Dallas Eakins has landed back behind in the bench — but in the American League, not the NHL.
On Friday, the former Edmonton head coach was named the new bench boss of the San Diego Gulls, Anaheim’s AHL affiliate. The move returns Eakins to the league in which he got his coaching start; he started as an assistant with the Toronto Marlies in 2005, eventually taking the head coaching gig before an ill-fated stint in Edmonton.
With the Gulls — previously the Norfolk Admirals — Eakins will get to work with a number of Anaheim’s young prospects, which could include former first-rounders Stefan Noesen, Shea Theodore and, possibly, Nick Ritchie, who the club took 10th overall at the 2014 NHL Entry Draft.
Throughout the month of August, PHT will be dedicating a day to all 30 NHL clubs. Today’s team? The Ottawa Senators.
Last season ended on a low note for the Senators getting humbled by the Penguins in the Eastern Conference Semifinals. After barnstorming Montreal in the first-round, fans in Ottawa had high hopes for a deep run. Once the offseason began, things got a bit more exciting for some of the wrong reasons.
Ottawa fans were left stunned when captain Daniel Alfredsson decided to return for another season but not for the team he’d been playing since the mid-90s for. Alfie signed with Detroit and spurred GM Bryan Murray to pull off a stunning deal with Anaheim to acquire Bobby Ryan. While they gave up a lot of their own high-level youth (Jakob Silfverberg, Stefan Noesen) to get him, Ryan gives them a four-time 30-goal scorer, something Alfredsson hadn’t been since 2007-08.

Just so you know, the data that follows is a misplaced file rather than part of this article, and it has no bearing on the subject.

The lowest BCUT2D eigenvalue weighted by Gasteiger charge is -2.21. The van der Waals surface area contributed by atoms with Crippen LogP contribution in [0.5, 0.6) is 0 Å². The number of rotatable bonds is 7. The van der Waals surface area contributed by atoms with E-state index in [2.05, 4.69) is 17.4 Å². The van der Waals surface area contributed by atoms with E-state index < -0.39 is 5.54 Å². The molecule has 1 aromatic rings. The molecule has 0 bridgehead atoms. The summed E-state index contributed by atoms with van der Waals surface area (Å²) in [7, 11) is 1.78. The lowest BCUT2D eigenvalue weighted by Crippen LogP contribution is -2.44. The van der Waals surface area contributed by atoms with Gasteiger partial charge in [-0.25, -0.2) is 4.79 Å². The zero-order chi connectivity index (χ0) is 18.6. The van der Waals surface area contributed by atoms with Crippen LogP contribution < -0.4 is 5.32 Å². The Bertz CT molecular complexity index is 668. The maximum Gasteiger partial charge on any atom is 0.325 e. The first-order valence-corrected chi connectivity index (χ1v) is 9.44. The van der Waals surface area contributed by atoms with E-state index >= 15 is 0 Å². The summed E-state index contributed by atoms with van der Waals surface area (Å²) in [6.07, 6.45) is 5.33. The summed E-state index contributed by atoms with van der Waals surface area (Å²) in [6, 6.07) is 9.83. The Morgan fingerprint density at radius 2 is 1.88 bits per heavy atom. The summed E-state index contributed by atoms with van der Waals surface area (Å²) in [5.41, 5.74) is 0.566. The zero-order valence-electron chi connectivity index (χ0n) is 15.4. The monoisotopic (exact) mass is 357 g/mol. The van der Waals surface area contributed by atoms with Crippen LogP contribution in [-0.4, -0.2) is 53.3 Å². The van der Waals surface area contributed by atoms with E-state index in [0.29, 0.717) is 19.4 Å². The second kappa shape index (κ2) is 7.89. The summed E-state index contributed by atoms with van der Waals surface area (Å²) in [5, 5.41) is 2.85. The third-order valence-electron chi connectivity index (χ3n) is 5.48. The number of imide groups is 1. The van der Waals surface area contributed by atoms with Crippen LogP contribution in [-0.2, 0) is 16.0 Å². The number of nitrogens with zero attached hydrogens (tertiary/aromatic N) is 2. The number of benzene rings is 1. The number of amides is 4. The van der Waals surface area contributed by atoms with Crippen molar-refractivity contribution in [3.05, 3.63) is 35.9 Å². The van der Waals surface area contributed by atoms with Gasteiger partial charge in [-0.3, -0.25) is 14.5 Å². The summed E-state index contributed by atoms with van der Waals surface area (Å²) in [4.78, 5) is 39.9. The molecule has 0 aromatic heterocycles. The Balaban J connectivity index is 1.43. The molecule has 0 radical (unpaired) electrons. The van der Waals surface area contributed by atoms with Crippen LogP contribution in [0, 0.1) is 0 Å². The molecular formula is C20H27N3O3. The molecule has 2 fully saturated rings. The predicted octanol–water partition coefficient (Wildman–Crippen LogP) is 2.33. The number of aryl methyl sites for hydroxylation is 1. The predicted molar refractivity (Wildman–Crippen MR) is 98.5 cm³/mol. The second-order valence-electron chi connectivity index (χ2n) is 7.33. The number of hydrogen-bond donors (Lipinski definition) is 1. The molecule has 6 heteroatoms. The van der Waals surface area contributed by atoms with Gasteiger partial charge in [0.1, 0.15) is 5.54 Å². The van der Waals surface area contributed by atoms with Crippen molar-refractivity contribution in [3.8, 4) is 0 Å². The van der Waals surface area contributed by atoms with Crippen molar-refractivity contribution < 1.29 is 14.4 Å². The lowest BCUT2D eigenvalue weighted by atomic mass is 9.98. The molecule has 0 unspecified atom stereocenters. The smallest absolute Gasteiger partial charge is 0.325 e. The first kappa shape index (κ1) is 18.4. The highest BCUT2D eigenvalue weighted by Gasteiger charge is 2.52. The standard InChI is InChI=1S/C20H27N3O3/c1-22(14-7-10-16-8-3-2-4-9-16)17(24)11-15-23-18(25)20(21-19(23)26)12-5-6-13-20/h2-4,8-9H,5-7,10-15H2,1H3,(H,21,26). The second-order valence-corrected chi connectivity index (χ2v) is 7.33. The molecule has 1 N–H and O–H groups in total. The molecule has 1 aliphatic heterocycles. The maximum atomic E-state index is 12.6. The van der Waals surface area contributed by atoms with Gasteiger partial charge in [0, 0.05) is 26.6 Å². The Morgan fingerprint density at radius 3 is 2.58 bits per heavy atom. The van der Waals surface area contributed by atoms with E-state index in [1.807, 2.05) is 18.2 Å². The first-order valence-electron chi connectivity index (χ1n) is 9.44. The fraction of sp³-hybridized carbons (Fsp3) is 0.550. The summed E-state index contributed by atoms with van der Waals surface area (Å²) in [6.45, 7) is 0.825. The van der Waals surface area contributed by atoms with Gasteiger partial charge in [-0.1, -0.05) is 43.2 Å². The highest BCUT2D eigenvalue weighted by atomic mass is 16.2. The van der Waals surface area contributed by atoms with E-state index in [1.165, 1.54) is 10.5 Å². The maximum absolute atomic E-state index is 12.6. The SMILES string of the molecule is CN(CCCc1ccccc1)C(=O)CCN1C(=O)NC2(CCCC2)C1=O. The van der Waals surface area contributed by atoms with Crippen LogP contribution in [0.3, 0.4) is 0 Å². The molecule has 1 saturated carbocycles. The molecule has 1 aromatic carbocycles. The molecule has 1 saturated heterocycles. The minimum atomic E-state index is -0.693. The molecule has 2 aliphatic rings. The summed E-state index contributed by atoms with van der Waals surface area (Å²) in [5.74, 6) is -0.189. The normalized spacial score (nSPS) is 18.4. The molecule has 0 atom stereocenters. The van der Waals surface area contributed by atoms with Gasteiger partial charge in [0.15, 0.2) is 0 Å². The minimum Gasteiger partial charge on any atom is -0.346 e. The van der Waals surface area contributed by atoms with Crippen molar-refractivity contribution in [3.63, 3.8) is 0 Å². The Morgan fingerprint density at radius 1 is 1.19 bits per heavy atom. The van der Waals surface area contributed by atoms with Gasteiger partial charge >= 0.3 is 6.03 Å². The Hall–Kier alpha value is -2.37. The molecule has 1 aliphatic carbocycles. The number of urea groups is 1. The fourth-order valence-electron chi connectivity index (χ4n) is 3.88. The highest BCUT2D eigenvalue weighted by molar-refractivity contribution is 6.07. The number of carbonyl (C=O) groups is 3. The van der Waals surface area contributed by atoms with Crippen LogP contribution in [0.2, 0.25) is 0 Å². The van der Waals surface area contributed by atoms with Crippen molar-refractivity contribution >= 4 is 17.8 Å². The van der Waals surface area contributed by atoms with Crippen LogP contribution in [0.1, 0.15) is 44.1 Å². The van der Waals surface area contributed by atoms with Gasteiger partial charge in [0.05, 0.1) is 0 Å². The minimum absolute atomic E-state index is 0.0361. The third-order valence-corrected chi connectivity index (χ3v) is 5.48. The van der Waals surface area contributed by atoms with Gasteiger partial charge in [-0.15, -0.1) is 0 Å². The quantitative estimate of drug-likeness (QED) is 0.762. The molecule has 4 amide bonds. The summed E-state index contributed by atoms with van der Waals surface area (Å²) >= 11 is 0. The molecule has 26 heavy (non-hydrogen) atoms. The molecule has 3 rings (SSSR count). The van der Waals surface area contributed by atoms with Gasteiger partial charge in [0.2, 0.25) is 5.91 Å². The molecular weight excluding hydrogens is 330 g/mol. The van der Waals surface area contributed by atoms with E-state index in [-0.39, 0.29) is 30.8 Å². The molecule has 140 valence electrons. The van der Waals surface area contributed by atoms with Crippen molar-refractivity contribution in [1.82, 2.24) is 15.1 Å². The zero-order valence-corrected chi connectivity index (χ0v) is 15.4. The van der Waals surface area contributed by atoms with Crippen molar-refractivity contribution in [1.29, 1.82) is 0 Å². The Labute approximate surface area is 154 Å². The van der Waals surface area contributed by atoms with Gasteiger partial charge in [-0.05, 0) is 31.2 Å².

Acquiring Ryan wasn’t their only move. Clarke MacArthur joined the fold after leaving Toronto and Joe Corvo returned to town to replace Sergei Gonchar who was dealt to Dallas. Add that extra offense to a team that figures to have a healthy defensive corps (and team all around) and underrated goalie Craig Anderson and you’ve got a team many believe will challenge for the Stanley Cup.
Talk is cheap but after being this summer’s “It” team, expectations are higher than ever in Ottawa.